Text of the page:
by Heather Schmitt-Gonzalez / Thursday, November 24, 2011
Whole Wheat Pumpkin Rolls
Bread is another integral part of our Thanksgiving feast. That's probably no different from anybody else. The thing is, growing up, it was more of an afterthought. Albeit a necessary afterthought. I remember mom or grandma assigning somebody to "bring the rolls". Other than the cranberry cylinder person, this person had the easiest assignment. They would go to the nearest market and grab at least four packs of brown-n-serve...or something similar...rolls. Easter was Hawaiian Rolls, Thanksgiving was brown-n-serve. Unlike the aforementioned cylinder, I never took issue with the rolls. Warm bread is good. Period. I was always the girl who dove happily into the bread basket at the restaurant...and answered in the affirmative when asked if we wanted more. And then a funny thing happened a few years ago. I conquered my completely irrational fear of yeast. And in turn, rolls are no longer an afterthought. As much thought and planning goes into the bread as the rest of the meal. I pick two or three types I want to include and add them to the flow-chart. Yes, I make a flow-chart...which I blame on two things: my slightly obsessive need for organization and my ever-flourishing scatterbrain (it's genetics...thanks, mom). And when I employ my trusty bread machine to do the mixing and first rise for me, it's barely any more work than running to the store in the midst of holiday madness to pick up a few packs of brown-n-serves.*
Whole Wheat Pumpkin Rolls
from the kitchen of girlichef
yield: 16 rolls
½ c. milk, lukewarm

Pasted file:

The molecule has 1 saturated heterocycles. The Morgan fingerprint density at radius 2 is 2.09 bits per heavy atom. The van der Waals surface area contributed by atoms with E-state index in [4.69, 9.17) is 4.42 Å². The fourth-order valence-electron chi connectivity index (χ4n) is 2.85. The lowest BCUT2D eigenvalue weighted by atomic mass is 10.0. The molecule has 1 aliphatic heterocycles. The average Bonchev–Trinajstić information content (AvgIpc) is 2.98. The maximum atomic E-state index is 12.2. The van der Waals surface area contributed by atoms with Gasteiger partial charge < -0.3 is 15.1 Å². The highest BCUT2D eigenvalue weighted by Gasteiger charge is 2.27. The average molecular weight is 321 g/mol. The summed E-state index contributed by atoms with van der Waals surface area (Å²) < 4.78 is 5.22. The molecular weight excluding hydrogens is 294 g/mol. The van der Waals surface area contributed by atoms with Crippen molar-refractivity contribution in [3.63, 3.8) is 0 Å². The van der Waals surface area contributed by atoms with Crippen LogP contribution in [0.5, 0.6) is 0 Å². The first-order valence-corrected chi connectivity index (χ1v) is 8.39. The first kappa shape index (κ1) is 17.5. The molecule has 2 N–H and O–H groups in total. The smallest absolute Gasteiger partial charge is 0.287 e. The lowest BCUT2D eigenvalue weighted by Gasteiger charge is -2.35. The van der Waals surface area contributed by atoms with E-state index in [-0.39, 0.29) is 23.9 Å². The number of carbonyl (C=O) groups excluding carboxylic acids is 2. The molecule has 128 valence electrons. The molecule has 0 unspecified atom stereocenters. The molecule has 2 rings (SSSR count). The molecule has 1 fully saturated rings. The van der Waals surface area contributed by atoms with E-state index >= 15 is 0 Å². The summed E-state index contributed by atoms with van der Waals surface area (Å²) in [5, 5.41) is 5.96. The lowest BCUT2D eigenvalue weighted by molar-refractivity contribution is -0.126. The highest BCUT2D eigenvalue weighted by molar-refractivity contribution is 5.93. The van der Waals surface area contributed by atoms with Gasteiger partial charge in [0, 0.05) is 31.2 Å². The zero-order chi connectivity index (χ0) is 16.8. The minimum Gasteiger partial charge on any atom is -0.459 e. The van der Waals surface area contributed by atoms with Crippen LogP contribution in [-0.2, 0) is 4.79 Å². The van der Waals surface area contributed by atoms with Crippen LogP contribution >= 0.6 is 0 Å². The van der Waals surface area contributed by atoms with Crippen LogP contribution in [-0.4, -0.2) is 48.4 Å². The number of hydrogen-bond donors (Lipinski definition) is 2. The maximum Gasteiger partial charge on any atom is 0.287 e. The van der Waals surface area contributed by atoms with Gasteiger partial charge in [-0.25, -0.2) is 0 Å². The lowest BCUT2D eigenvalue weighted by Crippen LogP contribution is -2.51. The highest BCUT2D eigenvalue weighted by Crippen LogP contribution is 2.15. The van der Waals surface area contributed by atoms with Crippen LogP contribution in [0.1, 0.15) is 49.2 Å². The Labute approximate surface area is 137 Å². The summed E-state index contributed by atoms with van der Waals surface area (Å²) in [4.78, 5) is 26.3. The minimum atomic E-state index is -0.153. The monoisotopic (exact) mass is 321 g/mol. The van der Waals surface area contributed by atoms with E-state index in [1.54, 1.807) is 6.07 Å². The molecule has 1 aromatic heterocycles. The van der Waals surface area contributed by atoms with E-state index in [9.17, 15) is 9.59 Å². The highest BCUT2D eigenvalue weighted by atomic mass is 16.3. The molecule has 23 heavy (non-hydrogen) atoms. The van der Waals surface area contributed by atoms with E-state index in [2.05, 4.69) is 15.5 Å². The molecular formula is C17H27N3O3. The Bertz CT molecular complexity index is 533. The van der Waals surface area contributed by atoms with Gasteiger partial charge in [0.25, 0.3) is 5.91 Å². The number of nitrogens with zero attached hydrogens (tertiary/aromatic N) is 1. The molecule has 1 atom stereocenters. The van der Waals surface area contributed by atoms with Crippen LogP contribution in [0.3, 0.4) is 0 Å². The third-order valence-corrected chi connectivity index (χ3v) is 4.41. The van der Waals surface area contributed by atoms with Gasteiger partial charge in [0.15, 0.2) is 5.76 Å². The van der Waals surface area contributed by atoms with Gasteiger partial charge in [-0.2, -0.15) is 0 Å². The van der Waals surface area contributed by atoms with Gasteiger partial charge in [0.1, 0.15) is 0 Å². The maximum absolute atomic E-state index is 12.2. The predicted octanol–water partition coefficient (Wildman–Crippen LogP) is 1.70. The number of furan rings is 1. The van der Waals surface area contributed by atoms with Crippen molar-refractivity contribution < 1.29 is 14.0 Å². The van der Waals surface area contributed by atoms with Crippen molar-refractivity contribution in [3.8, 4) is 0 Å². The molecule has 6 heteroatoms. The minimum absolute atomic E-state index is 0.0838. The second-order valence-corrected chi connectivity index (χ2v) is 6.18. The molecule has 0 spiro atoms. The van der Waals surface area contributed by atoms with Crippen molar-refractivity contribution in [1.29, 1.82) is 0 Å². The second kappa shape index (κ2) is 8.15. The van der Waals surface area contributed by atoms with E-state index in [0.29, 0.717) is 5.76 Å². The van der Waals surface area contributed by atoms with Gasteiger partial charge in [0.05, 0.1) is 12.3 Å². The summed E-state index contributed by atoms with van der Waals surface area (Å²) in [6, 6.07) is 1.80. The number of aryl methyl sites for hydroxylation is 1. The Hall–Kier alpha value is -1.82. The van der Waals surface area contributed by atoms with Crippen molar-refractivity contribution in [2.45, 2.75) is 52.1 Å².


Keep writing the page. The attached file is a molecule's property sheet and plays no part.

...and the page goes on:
¼ c. water, lukewarm
2 oz. salted butter, melted
½ c. pumpkin puree
⅓ c. honey
1 tsp. sea salt
1½ c. whole wheat flour
1½ c. bread flour
2½ tsp. instant yeast
Place all ingredients in order listed in a bread machine. Select dough cycle and let run. (Yes, you can mix everything by hand or in a stand mixer...then place in an oiled bowl, cover, and let rise until doubled in size.)
Turn dough out onto a lightly floured surface and knead for a minute or so. Divide into 16 even pieces. Form each piece into a ball and place side by side in a 9" square pan that has been greased. Cover with plastic wrap or a clean kitchen towel and let sit in a warm spot until doubled in size, ~1-1½ hours. Preheat oven to 350° F during last 15 minutes of rise time.
Bake for 20-25 minutes or until nice and golden orange. Let cool for a bit on a wire rack and then gently flip the rolls out to finish cooling out of the pan. Serve warm or at room temperature.
You can freeze the dough after you roll it into balls by lining it up on a sheet tray and freezing. Once frozen, transfer to a freezer bag. Placed in a greased pan and cover, in refrigerator the night before you want to bake them. Remove from fridge and let rise on counter until risen and puffy, 3-4 hours...then bake as usual.
*disclaimer: I still have a soft spot for brown-n-serves. I didn't want the bread fairies to get the wrong idea. I have no qualms with turning to them in a pinch ...or a spot of laziness.
Wishing you and yours a happy and safe Thanksgiving weekend!
I am sharing this post with:
BBD #44: Autumn Flavors hosted at Winged Snail
Michiana-based food writer with a fondness for garlic, freshly baked bread, stinky cheese, dark beer, and Mexican food—who believes that immersing herself in different cultures one bite at a time is the best path to enlightenment.